#DYK? It’s Leap Day!

Afton McKusick and a man out hiking in the forest.

Today is NAU employee Afton McKusick’s  **checks notes** 10th birthday. 

Yup, you read that right. No, child labor laws aren’t an issue. No, it isn’t April Fools’ Day. But it is Feb. 29. 

McKusick, a School of Forestry alum who now works for the Center for Service and Volunteerism, is a Leap Year baby—one of the 4 million or so people nationwide born on this rarest of birthdays.  

When she was growing up, her unusual birthday wasn’t a big deal; she celebrated on Feb. 28, and the other kids in her classroom didn’t care what day it was as long as they got cupcakes. Her family went to Peter Piper Pizza on Feb. 28 to celebrate.

#DYK? People born on Feb. 29 are called “leaplings” or “leapers.”
Source: ThoughtCo 

For the big birthdays, she had big birthday parties—lots of kids running around, and there was always a pinata.  

Now she still celebrates either Feb. 28 or March 1, depending on her work schedule; celebrations include dinner with her family and getting two phone calls from her sister with hearty, very bad renditions of “Happy Birthday to You” on both days surrounding her not-birthday.  

#DYK? Leap Day happens because the Earth doesn’t circle the sun in an even 365 days—it’s actually 365.242189 days. Over four years, we get four quarters of a day—Leap Day!
Source: ThoughtCo 

A group of men and women sit around a table at a restaurant.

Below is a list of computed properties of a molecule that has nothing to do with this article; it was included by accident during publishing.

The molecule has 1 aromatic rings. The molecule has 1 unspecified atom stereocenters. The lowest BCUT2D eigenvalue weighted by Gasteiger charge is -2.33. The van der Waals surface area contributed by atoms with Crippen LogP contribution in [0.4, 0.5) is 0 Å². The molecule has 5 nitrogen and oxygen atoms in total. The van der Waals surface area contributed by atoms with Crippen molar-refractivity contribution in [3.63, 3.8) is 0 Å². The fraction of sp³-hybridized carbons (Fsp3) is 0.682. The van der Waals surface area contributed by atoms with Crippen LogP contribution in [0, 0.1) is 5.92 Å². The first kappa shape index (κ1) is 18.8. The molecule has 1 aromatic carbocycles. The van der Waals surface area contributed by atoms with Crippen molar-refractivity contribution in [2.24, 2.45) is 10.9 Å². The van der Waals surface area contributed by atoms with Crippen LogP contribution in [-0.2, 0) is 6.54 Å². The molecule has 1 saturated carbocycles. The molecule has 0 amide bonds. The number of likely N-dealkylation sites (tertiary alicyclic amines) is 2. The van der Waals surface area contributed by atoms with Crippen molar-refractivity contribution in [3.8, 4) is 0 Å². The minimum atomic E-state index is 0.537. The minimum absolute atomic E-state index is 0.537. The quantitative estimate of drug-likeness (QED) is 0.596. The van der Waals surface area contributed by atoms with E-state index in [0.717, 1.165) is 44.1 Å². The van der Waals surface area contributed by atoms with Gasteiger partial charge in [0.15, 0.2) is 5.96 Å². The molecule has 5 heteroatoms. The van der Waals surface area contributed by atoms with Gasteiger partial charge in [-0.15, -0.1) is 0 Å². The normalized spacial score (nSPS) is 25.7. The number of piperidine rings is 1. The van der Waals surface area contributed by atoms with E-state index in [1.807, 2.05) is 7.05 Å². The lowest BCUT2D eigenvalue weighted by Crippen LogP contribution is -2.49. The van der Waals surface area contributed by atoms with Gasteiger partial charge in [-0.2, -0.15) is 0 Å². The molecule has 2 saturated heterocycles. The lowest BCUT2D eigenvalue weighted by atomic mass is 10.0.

McKusick’s birthday in 2008 with her logging crew.

It can get a little complicated—for example, her 21st birthday didn’t exist. On Feb. 28, she was too young to drink. Then it was 12:01 a.m. on March 1 and she’d been 21 for a whole day—a day that didn’t happen.  

“My driver’s license confused the bouncers at the local Flagstaff bars, and we had to explain to them that there was no 29th this year and sometime between Feb. 28 and March 1 was the closest that I was going to get to the 29th that year,” she said. “They all let me in, but there were some who gave us strange looks.” 

#DYK? 2000 was a leap year, but 1900 wasn’t and 2100 won’t be. They are divisible by four (a requirement Julius Caesar figured out with the Julian calendar), but turn-of-the-century years must also be divisible by 400 (a requirement Pope Gregory XIII figured out with the Gregorian calendar).

Every Leap Year, she goes bigger. For her ninth birthday, in 2020, McKusick had a Mad Hatter murder mystery party with friends and family; it was noteworthy because only a few weeks later, everything shut down and socializing stopped because of the COVID-19 pandemic. For the big 1-0 (double digits!), she and her friends are going to Kauai to soak up the sun, go scuba diving and enjoy Hawaii.  

#DYK? In 4 million years, Leap Days won’t be necessary—the Earth’s rotation will have slowed enough to eliminate that extra six hours a year. Source: Forbes 

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Heidi Toth | NAU Communications
(928) 523-8737 | heidi.toth@nau.edu

NAU Communications